Nick Mason Credit: Raph_PH/FlickR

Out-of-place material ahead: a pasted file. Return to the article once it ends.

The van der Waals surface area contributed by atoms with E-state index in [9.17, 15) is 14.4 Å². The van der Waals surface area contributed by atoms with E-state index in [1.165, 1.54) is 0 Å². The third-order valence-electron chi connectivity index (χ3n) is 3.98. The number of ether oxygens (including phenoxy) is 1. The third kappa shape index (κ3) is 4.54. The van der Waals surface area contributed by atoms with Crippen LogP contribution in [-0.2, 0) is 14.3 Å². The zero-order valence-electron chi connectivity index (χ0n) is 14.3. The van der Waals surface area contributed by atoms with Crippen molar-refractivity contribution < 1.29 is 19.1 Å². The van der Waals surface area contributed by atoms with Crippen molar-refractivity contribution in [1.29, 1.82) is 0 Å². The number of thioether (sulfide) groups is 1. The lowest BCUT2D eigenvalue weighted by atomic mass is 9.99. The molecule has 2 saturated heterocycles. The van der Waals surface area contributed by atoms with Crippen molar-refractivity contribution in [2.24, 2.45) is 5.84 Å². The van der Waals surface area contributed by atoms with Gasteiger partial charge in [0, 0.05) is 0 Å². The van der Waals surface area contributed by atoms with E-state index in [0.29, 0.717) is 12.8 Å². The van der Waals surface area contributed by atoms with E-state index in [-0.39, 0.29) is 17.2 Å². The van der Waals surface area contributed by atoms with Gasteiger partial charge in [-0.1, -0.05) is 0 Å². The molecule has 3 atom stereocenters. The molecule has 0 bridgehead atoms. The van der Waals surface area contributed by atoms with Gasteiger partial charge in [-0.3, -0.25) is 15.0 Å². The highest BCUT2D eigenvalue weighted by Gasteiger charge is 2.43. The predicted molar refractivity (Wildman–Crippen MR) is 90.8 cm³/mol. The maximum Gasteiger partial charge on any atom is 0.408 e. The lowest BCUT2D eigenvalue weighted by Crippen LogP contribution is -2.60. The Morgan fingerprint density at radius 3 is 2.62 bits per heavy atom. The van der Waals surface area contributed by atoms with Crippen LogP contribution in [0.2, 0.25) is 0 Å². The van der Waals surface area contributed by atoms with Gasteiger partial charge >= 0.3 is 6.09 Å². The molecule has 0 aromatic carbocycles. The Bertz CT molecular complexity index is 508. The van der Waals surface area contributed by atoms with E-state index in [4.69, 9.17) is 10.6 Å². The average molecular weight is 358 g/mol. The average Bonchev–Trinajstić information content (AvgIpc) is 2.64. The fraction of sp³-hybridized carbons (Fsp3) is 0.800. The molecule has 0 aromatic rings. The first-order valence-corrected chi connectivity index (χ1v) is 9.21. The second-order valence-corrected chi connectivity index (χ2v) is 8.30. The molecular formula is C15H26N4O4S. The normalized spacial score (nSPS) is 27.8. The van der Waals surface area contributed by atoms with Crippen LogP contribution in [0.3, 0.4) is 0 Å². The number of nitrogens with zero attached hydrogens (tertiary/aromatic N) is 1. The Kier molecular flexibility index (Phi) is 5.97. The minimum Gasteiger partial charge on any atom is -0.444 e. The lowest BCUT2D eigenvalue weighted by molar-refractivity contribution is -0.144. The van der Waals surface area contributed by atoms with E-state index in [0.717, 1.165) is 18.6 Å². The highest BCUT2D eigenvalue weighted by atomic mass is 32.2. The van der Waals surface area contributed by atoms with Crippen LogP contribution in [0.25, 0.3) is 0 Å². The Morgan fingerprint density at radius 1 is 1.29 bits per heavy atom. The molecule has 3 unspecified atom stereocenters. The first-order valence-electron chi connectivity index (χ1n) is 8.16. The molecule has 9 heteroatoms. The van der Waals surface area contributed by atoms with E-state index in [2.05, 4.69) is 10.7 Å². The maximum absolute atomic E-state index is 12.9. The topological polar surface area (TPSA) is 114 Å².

If you’re a fan of Pink Floyd’s most iconic albums, such as Animals and The Wall, you may have plunked down some cash to see Roger Waters in his solo show or caught David Gilmour the last time he was in town. But if you’ve got an appetite for Floyd’s early trippy material, drummer Nick Mason (aka “the heartbeat of Pink Floyd”) might be more your cup of tea. He’s currently touring as the leader of a quintet billed as Nick Mason’s Saucerful of Secrets, which includes Spandau Ballet guitarist Gary Kemp, longtime Pink Floyd touring bassist Guy Pratt, guitarist Lee Harris, and keyboardist Dom Beken. Mason, who cofounded Pink Floyd with Waters, keyboardist Richard Wright, and guitarist Syd Barrett in 1965, shaped the group with his jazz and big-band influences and remained a constant from their prog-rock beginnings through their mainstream success (with some lineup changes) in the 80s and beyond. He also co-wrote some of the band’s best-known songs, such as “Time,” from 1973’s Dark Side of the Moon. But though he released music without his Pink Floyd bandmates, including a handful of collaborative projects and a solo outing called Nick Mason’s Fictitious Sports in 1981, Mason had never toured without Pink Floyd until last year. (In fact, outside of a Pink Floyd reunion set at London’s Live 8 concert in 2005, Mason spent about 25 years playing out only sporadically while pursuing passions like piloting helicopters and racing sports cars.) Unlike Waters and Gilmour, who tend to stick to post–Dark Side of the Moon material in their solo shows, Saucerful of Secrets focuses on Floyd material from 1967 to 1972—some of which Mason hasn’t played live in 40 years since he started the band. This means he’s dishing up ditties from albums such as The Piper at the Gates of Dawn and Obscured by Clouds, as well as—you guessed it—A Saucerful of Secrets. The set list spotlights Mason’s drum work and allows him to finally bang the gong on “Set the Controls for the Heart of the Sun”—a bit of theatricality that Waters used to perform in live shows. Though the light show remains, the quintet has eschewed the stadium-size venues and over-the-top spectacle that marked Floyd concerts (translation: don’t expect any flying pigs) in favor of relatively intimate settings. Hard-core fans may wonder whether Mason can still hit the skins at age 75, but the reviews have been stellar since the tour kicked off last September, so anyone who can nab some tickets should leave feeling satisfied.  v